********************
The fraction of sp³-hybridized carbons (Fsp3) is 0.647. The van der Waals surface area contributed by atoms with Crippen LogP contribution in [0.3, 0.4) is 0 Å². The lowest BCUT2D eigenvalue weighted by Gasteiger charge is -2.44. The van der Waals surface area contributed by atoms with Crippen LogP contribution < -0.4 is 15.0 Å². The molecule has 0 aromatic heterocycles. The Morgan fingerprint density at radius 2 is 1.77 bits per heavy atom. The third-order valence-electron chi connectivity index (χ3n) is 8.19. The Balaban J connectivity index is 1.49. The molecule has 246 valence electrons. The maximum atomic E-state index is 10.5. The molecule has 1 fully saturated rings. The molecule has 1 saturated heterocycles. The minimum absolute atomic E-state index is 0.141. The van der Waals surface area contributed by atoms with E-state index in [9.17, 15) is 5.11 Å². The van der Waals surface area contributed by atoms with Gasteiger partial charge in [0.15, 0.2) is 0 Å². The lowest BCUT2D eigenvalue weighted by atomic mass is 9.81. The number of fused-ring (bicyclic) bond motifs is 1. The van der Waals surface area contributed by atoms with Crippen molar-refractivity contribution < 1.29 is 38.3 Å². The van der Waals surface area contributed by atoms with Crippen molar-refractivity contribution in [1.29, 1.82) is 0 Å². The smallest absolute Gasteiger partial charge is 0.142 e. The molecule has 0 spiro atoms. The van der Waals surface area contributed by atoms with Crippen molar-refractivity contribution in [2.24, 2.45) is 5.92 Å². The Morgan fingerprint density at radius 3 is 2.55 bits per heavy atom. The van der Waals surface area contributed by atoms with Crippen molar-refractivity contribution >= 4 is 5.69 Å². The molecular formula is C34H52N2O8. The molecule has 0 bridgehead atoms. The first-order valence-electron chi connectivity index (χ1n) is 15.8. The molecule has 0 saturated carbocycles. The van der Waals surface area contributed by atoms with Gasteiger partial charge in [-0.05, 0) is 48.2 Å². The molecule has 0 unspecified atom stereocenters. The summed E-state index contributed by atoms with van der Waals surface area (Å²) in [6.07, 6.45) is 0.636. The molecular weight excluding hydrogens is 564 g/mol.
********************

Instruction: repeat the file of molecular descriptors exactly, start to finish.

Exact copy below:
The fraction of sp³-hybridized carbons (Fsp3) is 0.647. The van der Waals surface area contributed by atoms with Crippen LogP contribution in [0.3, 0.4) is 0 Å². The lowest BCUT2D eigenvalue weighted by Gasteiger charge is -2.44. The van der Waals surface area contributed by atoms with Crippen LogP contribution < -0.4 is 15.0 Å². The molecule has 0 aromatic heterocycles. The Morgan fingerprint density at radius 2 is 1.77 bits per heavy atom. The third-order valence-electron chi connectivity index (χ3n) is 8.19. The Balaban J connectivity index is 1.49. The molecule has 246 valence electrons. The maximum atomic E-state index is 10.5. The molecule has 1 fully saturated rings. The molecule has 1 saturated heterocycles. The minimum absolute atomic E-state index is 0.141. The van der Waals surface area contributed by atoms with E-state index in [9.17, 15) is 5.11 Å². The van der Waals surface area contributed by atoms with Gasteiger partial charge in [0.15, 0.2) is 0 Å². The lowest BCUT2D eigenvalue weighted by atomic mass is 9.81. The number of fused-ring (bicyclic) bond motifs is 1. The van der Waals surface area contributed by atoms with Crippen molar-refractivity contribution < 1.29 is 38.3 Å². The van der Waals surface area contributed by atoms with Crippen molar-refractivity contribution in [1.29, 1.82) is 0 Å². The smallest absolute Gasteiger partial charge is 0.142 e. The molecule has 0 spiro atoms. The van der Waals surface area contributed by atoms with Crippen molar-refractivity contribution in [2.24, 2.45) is 5.92 Å². The Morgan fingerprint density at radius 3 is 2.55 bits per heavy atom. The van der Waals surface area contributed by atoms with Crippen molar-refractivity contribution >= 4 is 5.69 Å². The molecular formula is C34H52N2O8. The molecule has 0 bridgehead atoms. The first-order valence-electron chi connectivity index (χ1n) is 15.8. The molecule has 0 saturated carbocycles. The van der Waals surface area contributed by atoms with Gasteiger partial charge in [-0.05, 0) is 48.2 Å². The molecule has 0 unspecified atom stereocenters. The summed E-state index contributed by atoms with van der Waals surface area (Å²) in [6.07, 6.45) is 0.636. The molecular weight excluding hydrogens is 564 g/mol.